THE BLOG
06/10/2014 05:07 pm ET Updated Aug 10, 2014

Father's Day, Family Communication and More Fulfilling Lives!

Happy Father's Day to all... and now a little history!

Dysfunctional is the adjective we hear and use so often when discussing our closest family relations. What a shame and what's worse there's no need for it.

Yes, many if not most families have their issues. They arise from a lack of effective communication. This refers in part to the inability to understand and respect what comprises differences in personal style.

We could spend hours on this topic, but not today.

It's Father's Day and we want to join together and honor our dads, grandfathers, uncles and all the important males in our life.

Those of us Baby Boomers lucky enough to have fathers still living should rejoice that we have the opportunity to tell our dads just how important they are to us. Others can pay tribute in different ways. My dad was great. Without his support, this piece would never have been written.

2014-06-10-lakabb.jpg

Generations X, Y, Millennials and other age cohorts celebrate this day in their fashion. In the age of the extended family most would be spending time together. Some do. In the 21st century we're often lucky when immediate family makes it to join in a group activity. Thanks goodness for Skype and FaceTime.

As Baby Boomers many of us grew up in families where our Father's were busy working continually to support the family. After an exhausting day on the job they had little energy to spend the amount or quality of time with us that our Mom's did. Of course our Mother's had no easy job of it at home either.

In general fathers from the boomer years weren't great communicators. It was a cultural phenomenon. How many of you guys reading this article can recall discussions about sex other than "don't do it" or "use protection?" Not much talk about the implications, responsibilities and consequences that went along with sexual activity.

Boomer dads were supposed to be tough. The family provider and disciplinarian. You rarely went to your dad if you got into trouble in school. That usually meant double punishment.

This was pretty much true no matter what the socioeconomic background. Look at divorce rates among boomers. A lack of meaningful communication is just one of the many causes. Despite Dr. Spock, Joyce Brothers, Dear Abby and others we weren't the best informed and often didn't receive the guidance we needed. Our friends usually taught us the "important stuff."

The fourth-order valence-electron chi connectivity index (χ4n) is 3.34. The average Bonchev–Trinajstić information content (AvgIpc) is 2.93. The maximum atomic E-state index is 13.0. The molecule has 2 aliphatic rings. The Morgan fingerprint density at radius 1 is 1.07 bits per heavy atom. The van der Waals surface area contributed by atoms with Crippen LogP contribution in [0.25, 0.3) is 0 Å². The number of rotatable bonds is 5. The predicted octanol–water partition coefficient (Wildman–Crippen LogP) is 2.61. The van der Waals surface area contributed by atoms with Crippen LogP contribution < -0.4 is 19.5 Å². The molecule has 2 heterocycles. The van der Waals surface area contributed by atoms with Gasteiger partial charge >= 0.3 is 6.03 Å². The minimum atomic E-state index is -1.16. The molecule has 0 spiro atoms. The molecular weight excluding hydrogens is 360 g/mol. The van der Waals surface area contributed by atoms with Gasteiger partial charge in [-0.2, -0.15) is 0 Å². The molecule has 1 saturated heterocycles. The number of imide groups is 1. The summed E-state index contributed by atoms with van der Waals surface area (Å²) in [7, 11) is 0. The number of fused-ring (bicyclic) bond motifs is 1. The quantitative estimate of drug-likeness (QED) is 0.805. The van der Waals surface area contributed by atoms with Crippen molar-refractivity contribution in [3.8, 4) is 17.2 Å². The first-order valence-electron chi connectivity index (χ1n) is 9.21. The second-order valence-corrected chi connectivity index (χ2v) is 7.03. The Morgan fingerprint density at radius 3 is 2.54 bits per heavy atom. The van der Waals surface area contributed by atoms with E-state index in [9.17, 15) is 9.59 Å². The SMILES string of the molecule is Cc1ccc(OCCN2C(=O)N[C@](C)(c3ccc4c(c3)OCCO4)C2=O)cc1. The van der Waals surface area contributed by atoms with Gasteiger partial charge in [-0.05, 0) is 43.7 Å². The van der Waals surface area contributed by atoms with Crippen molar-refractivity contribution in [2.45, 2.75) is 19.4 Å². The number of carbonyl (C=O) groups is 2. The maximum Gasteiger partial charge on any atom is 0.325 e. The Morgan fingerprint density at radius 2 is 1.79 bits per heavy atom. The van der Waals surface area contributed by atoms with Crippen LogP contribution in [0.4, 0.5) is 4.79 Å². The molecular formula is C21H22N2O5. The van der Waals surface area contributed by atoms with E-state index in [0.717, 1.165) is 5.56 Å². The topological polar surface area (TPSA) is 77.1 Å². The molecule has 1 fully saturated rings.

Now here's the disconnect. We've supposedly evolved as a people. The air is swirling with helicopter parents and G-d forbid your child doesn't have play dates. Dads and Moms start applying to schools the day after a child is born. No more gallivanting and fun in the neighborhood streets. What happened to stick ball?

Yet despite our alleged evolution not a lot has changed. Dads are usually still the tough less talkative family members. Moms are the ones upon whose shoulders we cry. (I'm making lots of generalizations here so please don't take me to task.)

However women if you want a modern-day example think of one of your biggest complaints about your relationships with the opposite sex... your man won't communicate. This didn't happen overnight!

Dads often downplay Father's Day. But the reality is they have the same desire to connect as moms. Unfortunately their dads didn't set a positive role model to follow. Show your dad some loving, he'll feel real good.

Now let's go back to the beginning. Create a family dialogue that encourages and respects each other's views. Communicate. Embrace different styles. What made sense in 1959 may have little relevance to 2014.

Family dynamics evolve slowly. It's worth the wait and is a worthy investment.

The upside is that humanity will be evolving. It always does. Healthy communication is strong medicine. Through acceptance of differences we'll enjoy a stronger existence. Show your human side.

Guys it's OK to have strong emotions. It's feels great to hug your kids, they want your opinions though may not yet admit it.

Your children crave love and attention and want to be able to turn to you in times of trouble. If your fourteen year old son still refers to you as Daddy so be it. It means he feels like a kid and you are his rock! Don't worry, he'll be drinking beer soon enough.

The role model you create for your daughters will benefit them in later life. Relationships with the opposite sex will be more rewarding. The values you instill in your sons will help create a kinder gentler nation. As you respect women, so too will your sons. Everyone wins!

Guys, be mindful. Spend time thinking about what you'd really like in a relationship with your child. Set some goals and then make sure you find the opportunity to put them to work. Email me at: hpbloggerdave@gmail.com and I'll send you Mind Acrobatics™ exercises to get you going.

As families let's all become more aware of what we value in our relationships.

In the meantime, let's make sure we show our dads we really love them. Get ready for a hug and kiss dad... it's coming your way.

Happy Father's Day to all.

To my Dad, you're always in my heart and your life instructed and informed the man I am today!

Please feel free to share your favorite father stories with us all. Make your comments below.

Visit my HP BIO PAGE for additional articles on building stronger more satisfying family communication as well as techniques to create and implement empowering life change.

Contact Life Coach Dave Kanegis at: hpbloggerdave@gmail.com and follow him on Twitter.

If you're looking for a great assortment of interesting articles while browsing Facebook remember to check out the Huff/Post 50 Facebook page!